Cavemen on the Porcupine River

Iíve told this story many times over the years at campfires in archaeology field camps but have never written it down before.

It was the summer of 1979 and archaeologists from the University of Alaska Museum were excavating three caves on the Porcupine River near the mouth of the Coleen River in interior Alaska. It was just a small crew, four or five archaeologists. I was one of them.

Our small field camp, consisting of not much more than our sleeping tents, was located a short distance back in the woods away from the edge of the river. We had arrived by float plane and supplies, when we got them, were brought in by chartered float plane from Fort Yukon. There was no sign of a camp from the river itself, and the caves being excavated were on limestone outcrops well back from the riverís edge. You could float right past the excavation on your trip down the Porcupine from Old Crow in the Yukon Territory to Ft. Yukon and believe you were the only people within a hundred miles.

Now, this story is admittedly second-hand because the small cave I was working in was about half a mile from the river. A larger cave that we called Cave 1, being excavated by three other museum archaeologists, was only a couple of hundred yards from the river, and on a slope about fifty feet above the floodplain. The entrance to the cave couldnít be seen from the river because of the vegetation along the river bank. I got the story from Dave Plaskett, one of the archaeologists working in Cave 1, back at the field camp at the end of a long day of screening cave sediments looking for artifacts and faunal remains.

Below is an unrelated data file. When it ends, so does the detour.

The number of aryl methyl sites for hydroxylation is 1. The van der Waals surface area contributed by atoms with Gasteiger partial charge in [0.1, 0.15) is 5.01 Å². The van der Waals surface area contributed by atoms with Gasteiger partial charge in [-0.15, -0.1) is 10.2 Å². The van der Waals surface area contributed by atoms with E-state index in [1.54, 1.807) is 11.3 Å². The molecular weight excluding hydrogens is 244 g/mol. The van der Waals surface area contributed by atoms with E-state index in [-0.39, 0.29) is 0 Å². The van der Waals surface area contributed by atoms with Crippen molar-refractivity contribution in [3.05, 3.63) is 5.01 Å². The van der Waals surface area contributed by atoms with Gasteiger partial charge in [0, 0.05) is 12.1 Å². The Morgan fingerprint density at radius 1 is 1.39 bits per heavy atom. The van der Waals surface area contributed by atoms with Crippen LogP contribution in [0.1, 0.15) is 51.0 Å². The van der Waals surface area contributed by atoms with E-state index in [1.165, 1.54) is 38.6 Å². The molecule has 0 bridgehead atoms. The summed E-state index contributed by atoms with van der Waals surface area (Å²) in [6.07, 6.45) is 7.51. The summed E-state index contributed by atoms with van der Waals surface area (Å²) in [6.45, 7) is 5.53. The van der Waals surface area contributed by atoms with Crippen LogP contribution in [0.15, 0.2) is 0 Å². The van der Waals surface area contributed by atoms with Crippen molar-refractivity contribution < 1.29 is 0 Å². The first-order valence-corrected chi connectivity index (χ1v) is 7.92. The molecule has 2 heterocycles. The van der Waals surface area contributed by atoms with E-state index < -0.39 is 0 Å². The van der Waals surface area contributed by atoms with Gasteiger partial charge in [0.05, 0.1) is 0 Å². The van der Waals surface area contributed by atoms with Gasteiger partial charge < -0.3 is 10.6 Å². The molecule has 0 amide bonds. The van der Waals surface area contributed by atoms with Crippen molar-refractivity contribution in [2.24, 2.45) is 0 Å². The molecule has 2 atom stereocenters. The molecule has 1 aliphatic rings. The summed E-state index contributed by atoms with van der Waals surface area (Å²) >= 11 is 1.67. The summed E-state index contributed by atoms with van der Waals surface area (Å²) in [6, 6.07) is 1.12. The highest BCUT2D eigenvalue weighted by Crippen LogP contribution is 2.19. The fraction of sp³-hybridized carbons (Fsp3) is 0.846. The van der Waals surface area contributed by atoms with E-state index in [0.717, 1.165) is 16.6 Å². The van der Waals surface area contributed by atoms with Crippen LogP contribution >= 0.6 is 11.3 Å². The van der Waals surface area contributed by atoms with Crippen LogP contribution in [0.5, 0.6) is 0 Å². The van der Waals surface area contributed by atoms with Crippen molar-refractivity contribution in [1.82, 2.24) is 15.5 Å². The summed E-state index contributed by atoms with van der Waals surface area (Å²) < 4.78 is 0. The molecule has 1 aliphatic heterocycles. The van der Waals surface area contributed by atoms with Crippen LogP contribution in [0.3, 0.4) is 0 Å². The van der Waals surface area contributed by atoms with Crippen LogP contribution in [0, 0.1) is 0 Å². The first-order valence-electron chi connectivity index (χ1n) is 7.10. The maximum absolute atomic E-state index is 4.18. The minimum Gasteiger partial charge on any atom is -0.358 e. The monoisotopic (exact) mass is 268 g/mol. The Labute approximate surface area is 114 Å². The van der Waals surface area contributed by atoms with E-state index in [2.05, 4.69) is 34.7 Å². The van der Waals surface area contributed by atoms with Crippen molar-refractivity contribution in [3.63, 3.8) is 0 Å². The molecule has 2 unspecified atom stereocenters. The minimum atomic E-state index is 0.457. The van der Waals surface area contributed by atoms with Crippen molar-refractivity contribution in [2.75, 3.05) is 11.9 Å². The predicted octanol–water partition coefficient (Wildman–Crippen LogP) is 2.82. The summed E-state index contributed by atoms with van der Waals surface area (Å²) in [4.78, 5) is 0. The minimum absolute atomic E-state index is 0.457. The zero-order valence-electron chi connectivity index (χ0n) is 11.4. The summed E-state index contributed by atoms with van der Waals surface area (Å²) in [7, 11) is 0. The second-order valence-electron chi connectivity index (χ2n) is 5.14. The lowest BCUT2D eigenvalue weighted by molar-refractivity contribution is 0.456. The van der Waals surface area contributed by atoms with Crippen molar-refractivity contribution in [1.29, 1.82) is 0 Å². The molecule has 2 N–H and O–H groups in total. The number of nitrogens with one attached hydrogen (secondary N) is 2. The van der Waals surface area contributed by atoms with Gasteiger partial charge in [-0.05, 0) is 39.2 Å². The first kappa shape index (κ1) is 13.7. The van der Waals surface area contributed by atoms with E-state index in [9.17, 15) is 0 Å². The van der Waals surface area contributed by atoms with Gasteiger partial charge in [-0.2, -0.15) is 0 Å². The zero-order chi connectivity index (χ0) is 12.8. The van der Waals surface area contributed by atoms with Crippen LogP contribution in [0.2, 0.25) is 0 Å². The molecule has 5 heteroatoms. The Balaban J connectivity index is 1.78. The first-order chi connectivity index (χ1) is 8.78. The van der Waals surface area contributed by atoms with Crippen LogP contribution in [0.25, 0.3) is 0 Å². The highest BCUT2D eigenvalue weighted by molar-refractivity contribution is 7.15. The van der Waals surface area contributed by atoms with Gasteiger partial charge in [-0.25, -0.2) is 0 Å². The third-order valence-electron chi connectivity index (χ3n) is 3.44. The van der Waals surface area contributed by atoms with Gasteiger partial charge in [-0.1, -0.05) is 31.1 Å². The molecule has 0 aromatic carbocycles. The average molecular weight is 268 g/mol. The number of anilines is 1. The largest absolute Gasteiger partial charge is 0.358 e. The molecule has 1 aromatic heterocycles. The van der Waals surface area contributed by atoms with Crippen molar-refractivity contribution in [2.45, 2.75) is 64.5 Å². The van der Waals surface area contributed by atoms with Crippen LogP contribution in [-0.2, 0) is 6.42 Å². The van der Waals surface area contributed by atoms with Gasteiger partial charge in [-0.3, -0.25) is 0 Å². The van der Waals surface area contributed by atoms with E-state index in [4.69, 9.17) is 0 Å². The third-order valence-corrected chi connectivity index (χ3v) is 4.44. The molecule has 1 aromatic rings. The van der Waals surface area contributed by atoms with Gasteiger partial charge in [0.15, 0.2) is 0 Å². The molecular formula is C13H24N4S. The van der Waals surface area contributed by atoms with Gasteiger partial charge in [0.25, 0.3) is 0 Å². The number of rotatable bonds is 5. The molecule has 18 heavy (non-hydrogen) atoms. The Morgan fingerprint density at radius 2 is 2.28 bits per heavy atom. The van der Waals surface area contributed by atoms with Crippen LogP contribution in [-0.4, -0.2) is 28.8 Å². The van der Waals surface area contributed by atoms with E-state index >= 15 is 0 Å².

It was a pretty steep climb up to Cave 1, but there was a nice ledge in front of the cave that provided a level area directly in front of the cave entrance. From the entrance the cave angled down so it wasnít possible to see into the cave from below. Cave 1 was a fairly large cave, large enough so that the screen and all the field gear could be set up inside the cave, back a ways from the entrance. It was mid-July, temperatures were in the high 80s. Digging cave deposits and screening sediments was hot, dusty work and the three archaeologist, all lanky, bearded graduate students stripped down to just their shorts and tennis shoes. As typical anthropology graduate students, Dave and his two friends had rather long unkempt hair, and after several hours of screening cave sediments in the confine of the rock shelter they were pretty well covered with dust and dirt. Theyíd been in the field for three weeks without a shower so they probably didnít smell all that great either.

So here comes a canoe down the river with two German tourists on a wilderness adventure in Alaska. Itís likely they hadnít seen anybody else since they put the canoe in the water at Old Crow. Floating along quietly in the gentle current of the Porcupine River they thought they could hear something going on back in the woods - voices maybe? But no sign of a camp or a boat tied up. They pulled in to shore to investigate. Pushing their way through the thick willows along the riverbank they reached the base of a steep slope and looked up to see the top of a dark cave opening behind a narrow ledge. There was nobody around and no evidence of a cabin, But they were pretty sure theyíd heard human voices. One of them gave a shout.

Inside the cave Dave and his friends were startled to hear a shout from below. The three long-haired archaeologists all stripped to the waist and covered with dirt from screening cave sediments scrambled out to the cave entrance to see who was there. You have to realize that from below the two Germans could only see the three shaggy creatures with matted, dirty hair that appeared at the cave entrance from the waist up. There was a moment of stunned silence and then the two German tourists said something in German to each other and started backing up - then turned and ran before Dave and his friends could shout a greeting. Iíve always wondered about the stories told later in Germany bars about cavemen living on the Porcupine River in Alaska, and whether anyone ever believed those stories.


Bob Betts

Sandpoint, Idaho

November 20, 2004